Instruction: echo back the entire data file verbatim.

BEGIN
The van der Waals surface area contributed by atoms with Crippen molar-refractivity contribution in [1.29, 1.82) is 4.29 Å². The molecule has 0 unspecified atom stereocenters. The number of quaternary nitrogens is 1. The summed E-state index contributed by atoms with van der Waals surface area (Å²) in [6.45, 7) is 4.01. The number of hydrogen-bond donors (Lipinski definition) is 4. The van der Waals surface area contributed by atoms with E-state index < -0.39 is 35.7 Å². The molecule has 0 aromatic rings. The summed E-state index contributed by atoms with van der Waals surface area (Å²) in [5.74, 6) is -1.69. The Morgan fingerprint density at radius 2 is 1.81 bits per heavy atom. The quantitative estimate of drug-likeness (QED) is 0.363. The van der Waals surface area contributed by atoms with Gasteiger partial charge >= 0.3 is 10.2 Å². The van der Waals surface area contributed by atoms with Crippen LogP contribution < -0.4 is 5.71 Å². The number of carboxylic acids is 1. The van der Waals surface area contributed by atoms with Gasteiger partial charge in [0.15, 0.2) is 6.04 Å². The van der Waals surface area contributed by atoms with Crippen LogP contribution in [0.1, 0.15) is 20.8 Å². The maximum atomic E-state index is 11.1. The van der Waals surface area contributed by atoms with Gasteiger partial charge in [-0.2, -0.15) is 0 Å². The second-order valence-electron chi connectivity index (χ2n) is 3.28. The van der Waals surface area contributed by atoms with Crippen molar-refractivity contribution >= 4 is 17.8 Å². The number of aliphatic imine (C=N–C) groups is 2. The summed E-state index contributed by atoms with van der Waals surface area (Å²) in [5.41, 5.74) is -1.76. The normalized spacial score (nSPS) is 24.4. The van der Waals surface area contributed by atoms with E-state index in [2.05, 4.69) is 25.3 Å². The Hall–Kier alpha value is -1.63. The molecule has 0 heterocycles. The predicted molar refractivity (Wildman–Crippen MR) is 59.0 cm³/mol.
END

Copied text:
The van der Waals surface area contributed by atoms with Crippen molar-refractivity contribution in [1.29, 1.82) is 4.29 Å². The molecule has 0 unspecified atom stereocenters. The number of quaternary nitrogens is 1. The summed E-state index contributed by atoms with van der Waals surface area (Å²) in [6.45, 7) is 4.01. The number of hydrogen-bond donors (Lipinski definition) is 4. The van der Waals surface area contributed by atoms with E-state index < -0.39 is 35.7 Å². The molecule has 0 aromatic rings. The summed E-state index contributed by atoms with van der Waals surface area (Å²) in [5.74, 6) is -1.69. The Morgan fingerprint density at radius 2 is 1.81 bits per heavy atom. The quantitative estimate of drug-likeness (QED) is 0.363. The van der Waals surface area contributed by atoms with Gasteiger partial charge >= 0.3 is 10.2 Å². The van der Waals surface area contributed by atoms with Crippen LogP contribution < -0.4 is 5.71 Å². The number of carboxylic acids is 1. The van der Waals surface area contributed by atoms with Gasteiger partial charge in [0.15, 0.2) is 6.04 Å². The van der Waals surface area contributed by atoms with Crippen LogP contribution in [0.1, 0.15) is 20.8 Å². The maximum atomic E-state index is 11.1. The van der Waals surface area contributed by atoms with Gasteiger partial charge in [-0.2, -0.15) is 0 Å². The second-order valence-electron chi connectivity index (χ2n) is 3.28. The van der Waals surface area contributed by atoms with Crippen molar-refractivity contribution >= 4 is 17.8 Å². The number of aliphatic imine (C=N–C) groups is 2. The summed E-state index contributed by atoms with van der Waals surface area (Å²) in [5.41, 5.74) is -1.76. The normalized spacial score (nSPS) is 24.4. The van der Waals surface area contributed by atoms with E-state index in [2.05, 4.69) is 25.3 Å². The Hall–Kier alpha value is -1.63. The molecule has 0 heterocycles. The predicted molar refractivity (Wildman–Crippen MR) is 59.0 cm³/mol.